PLEASE NOTE: We will continue to require of visitors the recommended social distancing of 6 feet. We will maintain a reasonable amount of visitors at any given time. At the request of the Blair family, MASKS WILL BE REQUIRED FOR ALL VISITORS AT FLINCH & BRUNS FUNERAL HOME AND OUR LADY OF LOURDES R.C.CHURCH. Please be mindful that visitors are to be respectful to those who may be waiting by keeping your stay brief.
July 25, 1944 – September 16, 2021
Arlene grew up in Brooklyn with her mom Sophie, her brother Stan, and her dad Stanley. Her father passed away when she was in middle school, so she grew up fast, helping her mom raise their family. That sense of responsibility and care for others only grew and strengthened over the years. She was quick with a kind word and always one of the first to reach out to help family, friends, and neighbors in need. Arlene was friendly and chatty with everyone, much to the embarrassment of her daughters growing up, as she befriended cashiers, other shoppers, and strangers on the street.
Arlene was class mother (as it was called in the non-enlightened 70s) for her daughters Maureen, Patricia, and Jennifer every year of school. She went on class trips, made cookies for bake sales, volunteered on the PTA – anything that needed doing, she did it. She threw joyous birthday parties over the years, including pool parties with make your own sundaes, homemade pizza parties, ice skating parties, and movie parties, where she once traumatized a group of 11 year olds by taking them to see the remake of Invasion of the Body Snatchers (again, the 70s).
The original Body Snatchers film was one of her favorites, having been introduced to Arlene by her Uncle Henry. She devoured all kinds of scary, creepy movies, and all three of her daughters have inherited this love. Arlene was a particular fan of Agatha Christie novels and film adaptations, and a lover of all things mysterious from PBS Mystery to Murder She Wrote. A favorite in recent years was the Murdoch Mysteries series, and she spent many an afternoon watching these episodes with her dear friend Pat.
Arlene lived for Christmas and delighted in decorating her house from top to bottom. Her pride and joy was her Dickens Christmas village display, which grew alarmingly with each passing year. Another Christmas tradition she loved was the Blair family Christmas party, hosted on a rotating basis by Arlene and her husband Vin and his siblings, Joe and Dot, Pat and Ed, and Alice and Bill. There was always a wrapping paper fight, a ton of food (including her delicious baked ziti), and the annual group photo by Uncle Ed.
A devoted daughter, Arlene brought her mom Sophie to live with her when the family moved from Brooklyn to Long Island. She treasured her Polish heritage, honoring it primarily with food. She loved a good babka and often trekked to the Polish butcher for some kielbasa and pierogi to fry up at home. A loving sister, she spent many Easter, Christmas, and birthday celebrations with her dear brother Stan, her sister-in-law Jane, Grandma Graziano, her nephew Matt, and in recent years, his growing family. It was Stan’s wedding to Jane that introduced Arlene and Vin to Plymouth, and by extension, Cape Cod. This became the family vacation spot for decades, extending from trips with their young daughters, to just the couple, to visits from their grandsons Will and John when they entered the scene. Arlene adored the Cape and had many favorite haunts that she and Vin would visit on their annual pilgrimage. They spent countless happy hours sitting in the warm sands of West Dennis beach, watching as the waves rolled in and the sun set.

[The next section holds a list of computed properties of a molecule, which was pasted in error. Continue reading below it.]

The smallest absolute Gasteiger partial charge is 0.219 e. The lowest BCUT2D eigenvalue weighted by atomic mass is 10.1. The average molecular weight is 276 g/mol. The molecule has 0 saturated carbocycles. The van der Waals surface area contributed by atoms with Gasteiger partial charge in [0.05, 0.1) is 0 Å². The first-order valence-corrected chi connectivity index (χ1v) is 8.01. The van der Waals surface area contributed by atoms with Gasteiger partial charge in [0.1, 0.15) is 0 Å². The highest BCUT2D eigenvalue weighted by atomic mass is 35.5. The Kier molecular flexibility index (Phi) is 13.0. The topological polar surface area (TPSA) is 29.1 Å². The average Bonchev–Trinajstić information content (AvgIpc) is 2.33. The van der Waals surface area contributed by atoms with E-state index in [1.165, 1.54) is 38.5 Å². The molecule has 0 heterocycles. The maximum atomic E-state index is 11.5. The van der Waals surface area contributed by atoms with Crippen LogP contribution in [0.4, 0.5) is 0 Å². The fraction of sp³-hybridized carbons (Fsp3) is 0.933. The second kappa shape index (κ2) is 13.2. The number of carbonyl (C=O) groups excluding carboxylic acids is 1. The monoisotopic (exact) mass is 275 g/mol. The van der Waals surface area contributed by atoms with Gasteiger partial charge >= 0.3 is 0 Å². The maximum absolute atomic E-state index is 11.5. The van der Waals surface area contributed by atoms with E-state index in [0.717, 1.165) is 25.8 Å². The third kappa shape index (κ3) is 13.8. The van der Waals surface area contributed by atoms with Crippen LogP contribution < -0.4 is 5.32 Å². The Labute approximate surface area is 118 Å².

Over the years, Arlene loved and cared for a succession of treasured dogs, Scrappy, Brownie, Charlie, Brandy, and “granddogs” Sophie and Mazie. When her grandsons were born, Arlene would take the Long Island Railroad to Brooklyn every Thursday, her day off from work, to spend time with them. She strolled them around the neighborhood, taking them to playgrounds, bringing them to see Mr. Met at the Brooklyn Public Library, rushing Will down to Barnes and Noble when she heard Santa was there, and riding the B67 bus with John to his art class, always stopping at Mazzola’s for cookies on the way home. Those memories of roaming around with her boys in Brooklyn, the home of her youth, were some of her fondest. She loved to regale them with the tales of their youthful exploits together. Arlene doted on those boys. She wanted to know all about first days of school, summer camp, chess tournaments, friends, and everything else they did. She would tell anyone who would listen about Will’s SAT score. Those boys were her pride and joy.
Arlene was a loving wife to Vin for over 50 years. They raised three daughters, welcomed Greg into their family with open arms, and delighted in their grandsons. They celebrated their golden anniversary in 2017, with an intimate family party that brought all their siblings together. They were a devoted couple from their early days in an apartment on Ovington Avenue through their many years in their house in Valley Stream, where Arlene passed peacefully last week. Arlene grieved Vin’s passing with a heavy heart, and we take comfort now in knowing that they are together again.
Arlene’s life was so enriched by the dogs she adopted; she would be deeply appreciative for any contributions you would like to make in her memory, to help more animals find loving homes:
North Shore Animal League
To send flowers to the family or plant a tree in memory of Arlene M. Blair, please visit our floral store.
North Shore Animal League America